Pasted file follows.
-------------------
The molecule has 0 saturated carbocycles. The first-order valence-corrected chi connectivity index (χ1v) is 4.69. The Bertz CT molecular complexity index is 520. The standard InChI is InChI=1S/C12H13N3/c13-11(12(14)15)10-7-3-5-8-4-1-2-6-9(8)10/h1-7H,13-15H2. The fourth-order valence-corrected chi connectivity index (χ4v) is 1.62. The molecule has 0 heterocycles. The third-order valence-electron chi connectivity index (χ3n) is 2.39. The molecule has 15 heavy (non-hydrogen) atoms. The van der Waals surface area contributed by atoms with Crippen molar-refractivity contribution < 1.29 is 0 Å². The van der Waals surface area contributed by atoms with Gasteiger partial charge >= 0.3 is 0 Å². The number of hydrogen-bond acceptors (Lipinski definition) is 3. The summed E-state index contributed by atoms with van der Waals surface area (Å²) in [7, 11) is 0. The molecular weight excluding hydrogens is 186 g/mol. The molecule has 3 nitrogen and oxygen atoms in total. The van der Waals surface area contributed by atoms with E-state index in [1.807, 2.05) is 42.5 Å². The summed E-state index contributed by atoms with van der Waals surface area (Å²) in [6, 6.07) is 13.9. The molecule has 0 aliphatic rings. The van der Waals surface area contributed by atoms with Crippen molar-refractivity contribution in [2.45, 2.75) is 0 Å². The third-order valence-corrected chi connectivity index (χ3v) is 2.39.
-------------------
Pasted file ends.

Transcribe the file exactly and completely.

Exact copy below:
The molecule has 0 saturated carbocycles. The first-order valence-corrected chi connectivity index (χ1v) is 4.69. The Bertz CT molecular complexity index is 520. The standard InChI is InChI=1S/C12H13N3/c13-11(12(14)15)10-7-3-5-8-4-1-2-6-9(8)10/h1-7H,13-15H2. The fourth-order valence-corrected chi connectivity index (χ4v) is 1.62. The molecule has 0 heterocycles. The third-order valence-electron chi connectivity index (χ3n) is 2.39. The molecule has 15 heavy (non-hydrogen) atoms. The van der Waals surface area contributed by atoms with Crippen molar-refractivity contribution < 1.29 is 0 Å². The van der Waals surface area contributed by atoms with Gasteiger partial charge >= 0.3 is 0 Å². The number of hydrogen-bond acceptors (Lipinski definition) is 3. The summed E-state index contributed by atoms with van der Waals surface area (Å²) in [7, 11) is 0. The molecular weight excluding hydrogens is 186 g/mol. The molecule has 3 nitrogen and oxygen atoms in total. The van der Waals surface area contributed by atoms with E-state index in [1.807, 2.05) is 42.5 Å². The summed E-state index contributed by atoms with van der Waals surface area (Å²) in [6, 6.07) is 13.9. The molecule has 0 aliphatic rings. The van der Waals surface area contributed by atoms with Crippen molar-refractivity contribution in [2.45, 2.75) is 0 Å². The third-order valence-corrected chi connectivity index (χ3v) is 2.39.